Just as the auto industry was picking up steam, America’s second-largest carmaker flopped in Europe.
Ford (NYSE: F) stock is down 5.7% in early trading today on news that the company reported a 21% drop in its European revenue. Though the automaker’s North American sales are much improved, Europe is one of Ford’s key markets. The Fiesta and Ford Focus are big sellers across the pond. Sales of those vehicles dipped to a 17-year low, according to the Financial Times.
Slower sales in Europe aren’t unique to Ford. With half the continent buried under a mountain of sovereign debt, consumers are tightening their belts all across Europe. Spending is down on a lot of luxury products – not just cars.
Things aren’t supposed to get much better this year. Ford is predicting a $2 billion pre-tax loss in its Europe business in 2013 – even worse than the $1.75 billion loss it suffered last year.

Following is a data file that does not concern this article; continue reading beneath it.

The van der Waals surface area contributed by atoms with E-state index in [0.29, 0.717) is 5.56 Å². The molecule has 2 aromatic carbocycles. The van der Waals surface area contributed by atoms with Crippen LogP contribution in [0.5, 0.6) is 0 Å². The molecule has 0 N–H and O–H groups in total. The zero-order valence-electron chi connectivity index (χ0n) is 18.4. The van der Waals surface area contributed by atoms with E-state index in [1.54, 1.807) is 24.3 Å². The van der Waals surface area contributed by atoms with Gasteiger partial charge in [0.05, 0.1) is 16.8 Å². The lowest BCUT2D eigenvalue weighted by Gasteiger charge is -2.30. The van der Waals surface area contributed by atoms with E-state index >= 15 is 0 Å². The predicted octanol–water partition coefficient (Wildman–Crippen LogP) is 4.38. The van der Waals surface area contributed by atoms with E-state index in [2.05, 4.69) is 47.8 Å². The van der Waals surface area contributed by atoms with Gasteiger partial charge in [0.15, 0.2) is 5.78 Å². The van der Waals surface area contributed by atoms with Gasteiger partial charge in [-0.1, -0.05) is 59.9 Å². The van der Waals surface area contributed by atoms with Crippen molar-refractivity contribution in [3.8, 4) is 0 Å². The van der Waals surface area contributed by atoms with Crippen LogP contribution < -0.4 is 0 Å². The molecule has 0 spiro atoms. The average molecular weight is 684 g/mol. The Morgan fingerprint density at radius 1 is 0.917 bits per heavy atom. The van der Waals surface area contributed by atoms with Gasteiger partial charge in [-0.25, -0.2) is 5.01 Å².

While Ford’s European sales picture is gloomy, its North American sales continue to brighten in the years after the auto bailout. North American sales were up 35% in 2012.
Overall, Ford suffered a $5.66 billion loss last year. But that was an improvement from the $20 billion hit the company took in 2011.
Business is steadily improving at Ford. But Europe remains a major problem area. That could keep Ford stock in check for the foreseeable future.